cation in 16 southern states, including North Carolina..
And for the following 11 years, NAACP lawyers,
UNC officials and the Department of Health, Education
and Welfare (now the Department of Education) tried to
iron out an agreement to desegregate the North Carolina
"The one great unknown is when is an institution de
segregated?" asked UNC President William C. Friday
It's a question no one seems to be able to answer, even
though UNC's case was settled officially in July 1981
when the Department of Education accepted a plan
known as the consent decree outlining the steps the
University system must take to try to attract more black
students to its 11 predominantly white campuses and
more white students to its five predominantly black cam
puses. Although it has been signed into effect the decree has
been challenged in court. Lawyers for the NAACP ap
pealed the decree to the U.S. Court of Appeals in Wash
ington, D.C. after U.S. District Court Judge John H.
Pratt refused to hear the appeal. Arguments were heard
in January and the three-judge bench is expected to hand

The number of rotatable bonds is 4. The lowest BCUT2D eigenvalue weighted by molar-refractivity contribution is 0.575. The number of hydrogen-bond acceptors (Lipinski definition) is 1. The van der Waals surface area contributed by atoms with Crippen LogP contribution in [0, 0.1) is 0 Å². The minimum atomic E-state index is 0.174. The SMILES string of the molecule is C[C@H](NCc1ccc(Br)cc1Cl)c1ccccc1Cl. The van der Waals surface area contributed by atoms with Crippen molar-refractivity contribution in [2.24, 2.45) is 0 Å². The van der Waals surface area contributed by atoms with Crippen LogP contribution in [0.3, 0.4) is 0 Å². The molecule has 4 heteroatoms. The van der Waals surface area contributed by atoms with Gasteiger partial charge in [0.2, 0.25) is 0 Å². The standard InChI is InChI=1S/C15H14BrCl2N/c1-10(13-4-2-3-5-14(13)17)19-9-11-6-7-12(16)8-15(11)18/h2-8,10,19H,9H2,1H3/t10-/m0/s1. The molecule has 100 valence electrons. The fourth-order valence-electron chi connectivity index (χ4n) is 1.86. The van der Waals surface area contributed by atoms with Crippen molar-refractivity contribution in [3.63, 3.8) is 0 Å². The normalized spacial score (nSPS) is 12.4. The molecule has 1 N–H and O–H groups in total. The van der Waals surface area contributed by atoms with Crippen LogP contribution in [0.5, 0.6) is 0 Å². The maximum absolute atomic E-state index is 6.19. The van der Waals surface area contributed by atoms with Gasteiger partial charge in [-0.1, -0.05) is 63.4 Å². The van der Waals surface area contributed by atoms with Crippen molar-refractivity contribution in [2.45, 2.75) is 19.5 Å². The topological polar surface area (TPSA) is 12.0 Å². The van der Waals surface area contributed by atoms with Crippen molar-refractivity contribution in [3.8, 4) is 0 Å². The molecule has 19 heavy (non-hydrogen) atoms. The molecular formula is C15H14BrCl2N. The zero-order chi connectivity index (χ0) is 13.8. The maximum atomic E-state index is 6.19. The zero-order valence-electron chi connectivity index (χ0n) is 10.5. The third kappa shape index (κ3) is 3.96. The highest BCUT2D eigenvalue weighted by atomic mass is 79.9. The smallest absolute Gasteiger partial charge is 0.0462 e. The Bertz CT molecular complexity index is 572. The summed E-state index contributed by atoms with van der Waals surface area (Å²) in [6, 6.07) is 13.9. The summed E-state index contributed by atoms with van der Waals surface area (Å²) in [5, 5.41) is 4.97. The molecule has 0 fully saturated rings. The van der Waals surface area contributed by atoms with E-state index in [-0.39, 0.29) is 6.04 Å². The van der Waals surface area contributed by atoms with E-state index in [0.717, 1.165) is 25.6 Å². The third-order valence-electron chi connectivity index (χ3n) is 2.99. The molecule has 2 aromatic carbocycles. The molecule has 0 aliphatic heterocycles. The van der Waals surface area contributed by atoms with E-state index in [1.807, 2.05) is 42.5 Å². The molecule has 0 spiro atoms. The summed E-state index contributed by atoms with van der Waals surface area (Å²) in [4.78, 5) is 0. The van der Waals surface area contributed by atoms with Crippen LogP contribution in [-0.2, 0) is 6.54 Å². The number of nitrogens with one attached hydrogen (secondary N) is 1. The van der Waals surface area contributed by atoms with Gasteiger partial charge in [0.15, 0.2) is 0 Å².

down its decision within the next six months.
Why is the NAACP unhappy with the decree?
Elliott Lichtman, a lawyer for the NAACP, said the
appeal was filed because the consent decree did not fol
low the criteria for desegregation issued by HEW in
"The Department of Education obviously ignored
them," Lichtman said. "There has never been a sugges
tion that the criteria were followed."
The HEW plan called for black student enrollment to
be proportional to white student enrollment, as well as
the abolishment of duplicate programs in the system,
But the consent decree mentions none of these things.
Instead it lists programs which the university system
must establish to attract minority students to each cam
pus. It includes items such as video cassettes for high
school recruitment use which "feature the multi-racial
character of the institutions," and brochures for pro
spective minority presence students. The decree also
mandates the establishment of 29 new graduate and un
dergraduate programs on the five black campuses.
The goal not a set quota of the consent decree is
increasing black enrollment at white campuses to 10.6
percent of all students by 1986-87 (now 8.4 percent) and
increasing white enrollment at black campuses to 15 per
cent (now 11.3 percent).
Lichtman said he hoped the decree would make a dif
ference in minority enrollment in the University system.
But he added, "I have very little confidence it would
make any difference. It repudiated the (HEW) criteria ...
it's-hard to have much confidence."
Most UNC officials are positive about the decree,
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John Jordan and William Friday discuss consent decree this summer